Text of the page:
This need for domain specialization, and the necessity for suppliers to be competent when engaging a continuously maturing landscape of customers, creates a distraction away from the hyperscaler’s focus on growing their cloud computing business. And this growth isn’t at a pedestrian pace, it’s a full-on sprint against your most fearless competitors to capture as much cloud computing market as possible. Today, for every two servers made, one is placed in a cloud data center. Microsoft’s cloud business alone has been growing at 25% to 36% year-on-year, and now has annual revenues of more than $25 billion USD. AWS will reach revenues of more than $80 billion USD in 2022 with growth of over 25%. The growth of this scale would put incredible pressure on any business, and requires the dedication, attention, and focus of everyone in the organization. For these hyperscalers, the importance of IoT revenues pales in significance.
Another consideration is that the Operational Technology (e.g., sensors, controllers, and actuators), which the IoT platforms connect with, is highly fragmented with heterogenous protocols and devices. There are few common “standards” the hyperscalers are used to in the IT domain. Even those standards like Modbus or OPC-UA, can be used in a proprietary way, and require the development and maintenance of specific adaptors. These are costly, non-scalable investments which consume considerable amounts of expertise and are hard to recoup by hyperscalers.
And how is the buying persona? A cloud computing buyer is typically a knowledgeable senior IT manager who has been tasked with delivering the technical capabilities at the best price. A typical IT buyer — on the other hand — is a business manager highly experienced in their industrial domain, with a keen desire to leverage IoT to transform their products with new digital services, but little desire to know the minutia of IoT. Cloud computing buyers are looking for a new commodity, whereas IoT buyers are looking for solutions. The engagement techniques for one rarely work for the other.
So, taking all the points into consideration, it’s no wonder that hyperscalers are streamlining their operations. The question whether hyperscalers should “do-it-themselves” or forge strategic partnerships with dedicated IoT platform providers is now being answered, as each focus on their key competencies and value generators. See my earlier blog, Google is Sunsetting IoT Core: Now What?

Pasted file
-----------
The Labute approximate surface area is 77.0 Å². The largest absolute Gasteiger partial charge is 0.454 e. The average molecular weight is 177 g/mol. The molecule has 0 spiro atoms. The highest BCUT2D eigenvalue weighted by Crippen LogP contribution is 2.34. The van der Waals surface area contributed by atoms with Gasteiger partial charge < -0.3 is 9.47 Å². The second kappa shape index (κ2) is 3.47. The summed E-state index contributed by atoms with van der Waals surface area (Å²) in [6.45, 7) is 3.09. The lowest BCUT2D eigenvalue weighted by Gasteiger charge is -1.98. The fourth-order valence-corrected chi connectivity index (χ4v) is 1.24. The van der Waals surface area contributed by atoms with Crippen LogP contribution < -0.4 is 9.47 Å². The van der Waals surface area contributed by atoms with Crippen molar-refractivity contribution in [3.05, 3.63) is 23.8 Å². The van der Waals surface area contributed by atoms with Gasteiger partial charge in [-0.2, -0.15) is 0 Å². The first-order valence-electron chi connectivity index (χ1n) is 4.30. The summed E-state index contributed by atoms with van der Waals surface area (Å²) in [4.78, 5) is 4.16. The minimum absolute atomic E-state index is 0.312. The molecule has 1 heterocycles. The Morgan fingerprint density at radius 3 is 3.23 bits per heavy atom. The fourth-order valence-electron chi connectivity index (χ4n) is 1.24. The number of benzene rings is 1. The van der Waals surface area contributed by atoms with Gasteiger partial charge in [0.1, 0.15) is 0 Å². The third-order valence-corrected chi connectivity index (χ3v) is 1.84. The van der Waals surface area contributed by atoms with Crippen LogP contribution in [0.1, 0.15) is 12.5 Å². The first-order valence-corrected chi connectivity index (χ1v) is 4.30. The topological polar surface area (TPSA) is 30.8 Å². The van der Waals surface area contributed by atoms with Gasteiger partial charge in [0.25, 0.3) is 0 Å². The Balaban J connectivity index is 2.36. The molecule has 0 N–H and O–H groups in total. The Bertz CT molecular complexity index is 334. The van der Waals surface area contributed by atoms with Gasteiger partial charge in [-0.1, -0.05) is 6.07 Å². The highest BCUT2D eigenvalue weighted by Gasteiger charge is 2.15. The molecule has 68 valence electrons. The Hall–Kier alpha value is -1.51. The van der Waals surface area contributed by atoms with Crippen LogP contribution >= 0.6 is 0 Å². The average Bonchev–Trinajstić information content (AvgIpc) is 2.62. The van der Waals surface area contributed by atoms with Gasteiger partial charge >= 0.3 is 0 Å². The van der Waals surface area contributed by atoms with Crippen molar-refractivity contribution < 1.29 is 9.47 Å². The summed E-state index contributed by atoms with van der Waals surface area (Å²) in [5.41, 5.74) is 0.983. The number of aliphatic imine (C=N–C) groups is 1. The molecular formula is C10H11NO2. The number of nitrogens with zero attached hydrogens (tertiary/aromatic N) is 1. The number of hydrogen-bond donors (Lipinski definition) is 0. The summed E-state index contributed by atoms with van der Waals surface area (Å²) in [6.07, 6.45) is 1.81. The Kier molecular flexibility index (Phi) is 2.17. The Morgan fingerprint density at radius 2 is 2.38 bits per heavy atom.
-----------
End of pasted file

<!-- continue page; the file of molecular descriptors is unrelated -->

Coming of age
Now let’s answer the initial question, is IoT biting the dust? No, far from it. For me, IoT is only just coming of age. It is only natural that organizations invest in IoT products to capture the early promises, are forced to re-assess their approach. The IoT market growth is strong — really strong, in fact, at over 30% CAGR in some sectors.
With Google and IBM discontinuing their IoT products, we are witnessing the start of the next chapter in the IoT story, with the market reaching its early maturity. Having a generic IoT add-on is no longer good enough. To achieve a product-market fit, a “generic” IoT offering is never going to be successful, dedication and specialization is essential.
The withdrawal of the generic IoT offerings by the hyperscalers will create an enormous potential for the established proven, dedicated IoT platform providers like Cumulocity IoT and others. Our focus, for example, remains on a few segments. The platform’s self-service capabilities allow non-experts to rapidly create their own branded solutions that leverage a vibrant Operational Technology (OT) eco-system.
A good example of the Operational Technology eco-system was the recent SPS industrial trade show in Nürnberg. The majority of industrial machinery manufacturers were showcasing digital services around their connected products. Over a dozen of these manufacturers, including Endress+Hauser, Insys, IFM, Red Lion, SMC, and many more based their digital solutions on Cumulocity IoT, including a solution promoted at the Microsoft booth. This illustrates that the recipe for IoT success is where hardware device partners, domain experts, and cloud providers work alongside dedicated IoT platform providers.
So no, IoT is not dying. The future for IoT remains very bright indeed.